Viral video of couple's miscarriage sheds light on once taboo topic

DENVER - They're the viral videos that are first heartwarming, then just two days later, heartbreaking. Sam and Nia Rader, two video bloggers, posted a video of Nia's surprise announcement that she was pregnant to their channel.

It happened after Sam secretly took a sample of Nia's urine from the toilet and used it for a pregnancy test. He then surprised Nia when he told her and their two small children they were going to have a baby. Already it's been viewed more than 12 million times.

Two days later, the couple posted another video, "Our Baby Had A Heartbeat," announcing they had suffered a miscarriage.

"It was like a huge celebration and then it was like, bam, it hit us like a bomb," Nia described in the video.

The videos have triggered conversation about miscarriage, a topic that's still widely taboo and have encouraged other women to share their stories too.

"Even with all I know, when we lost Gus, before we found out what was wrong with him, I felt like it was my fault," Elizabeth Petrucelli described.

After Elizabeth Petrucelli had a miscarriage in 2010, she said her overwhelming loss was met with a lack of compassion. It's why she became an advocate for families experiencing pregnancy loss.

"It was treated as if, well miscarriages happen all the time, and I'm like, well it doesn't happen all the time to me," Petrucelli said.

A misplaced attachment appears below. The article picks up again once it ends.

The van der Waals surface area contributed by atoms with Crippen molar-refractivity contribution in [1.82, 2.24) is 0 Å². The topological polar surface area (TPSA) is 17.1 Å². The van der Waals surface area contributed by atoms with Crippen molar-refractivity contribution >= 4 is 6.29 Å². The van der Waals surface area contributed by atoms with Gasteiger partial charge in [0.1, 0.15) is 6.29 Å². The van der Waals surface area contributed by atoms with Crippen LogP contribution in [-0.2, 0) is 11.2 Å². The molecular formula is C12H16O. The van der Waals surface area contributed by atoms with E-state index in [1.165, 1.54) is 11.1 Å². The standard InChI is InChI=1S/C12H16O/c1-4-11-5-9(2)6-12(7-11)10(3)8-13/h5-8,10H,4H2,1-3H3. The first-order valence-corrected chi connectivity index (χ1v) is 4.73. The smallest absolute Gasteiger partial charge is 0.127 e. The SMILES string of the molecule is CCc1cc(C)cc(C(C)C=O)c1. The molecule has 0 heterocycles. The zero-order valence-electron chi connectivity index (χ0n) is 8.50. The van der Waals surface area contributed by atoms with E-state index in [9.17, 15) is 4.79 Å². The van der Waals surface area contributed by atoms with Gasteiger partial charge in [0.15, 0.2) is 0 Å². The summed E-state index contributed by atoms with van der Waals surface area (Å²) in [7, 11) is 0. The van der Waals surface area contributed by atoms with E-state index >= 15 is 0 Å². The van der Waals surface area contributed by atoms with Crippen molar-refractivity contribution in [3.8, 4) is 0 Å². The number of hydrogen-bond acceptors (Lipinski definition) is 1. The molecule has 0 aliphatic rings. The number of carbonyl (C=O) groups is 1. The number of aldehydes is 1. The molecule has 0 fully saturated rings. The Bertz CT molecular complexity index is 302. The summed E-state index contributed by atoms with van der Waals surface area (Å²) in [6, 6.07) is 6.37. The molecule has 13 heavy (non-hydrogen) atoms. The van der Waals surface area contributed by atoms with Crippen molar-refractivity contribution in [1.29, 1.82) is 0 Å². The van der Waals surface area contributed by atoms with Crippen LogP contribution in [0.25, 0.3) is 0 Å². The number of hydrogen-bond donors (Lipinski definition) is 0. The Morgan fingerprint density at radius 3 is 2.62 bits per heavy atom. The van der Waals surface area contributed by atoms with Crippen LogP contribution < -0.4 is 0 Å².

In fact, numbers show about 1 in 4 early term pregnancies ends in miscarriage.  While there are support groups and counseling services for women and couples who've experienced a miscarriage counselors say there is still a stigma that remains around the topic.

"Whenever we're hiding something or being secretive about something, shame develops around it.  Shame can really only be let go of when we're having a voice," said Shadia Duske, a licensed counselor and owner of Luna Counseling Center.

Duske said the women she works with often blame themselves and feel if they are somehow broken. The loss she said can feel isolating.

"It's a really unique loss, it's the loss of the future rather than the loss of the past.  It's the loss of a dream, a direction their life is moving.  It almost feels like the rug gets pulled out from under them," Duske described.

For Petrucelli, who miscarried a second baby, Gus, in May, keeping tangible memories has helped her work through her grief.

"This is the piece of the angel box he's in. I love to know that it's almost as if I'm touching him and holding him," Petrucelli said while holding a small white cross.

The mother of two living children said talking to other women who have miscarried helped her realize she's not alone and validated her feelings.

"To be able to speak about it is so helpful. It just releases, it fills some of that hole actually, that's what it does," Petrucelli said.

For a list of support groups and counseling services available for women and couples who have experienced a miscarriage, visit the Luna Counseling website.

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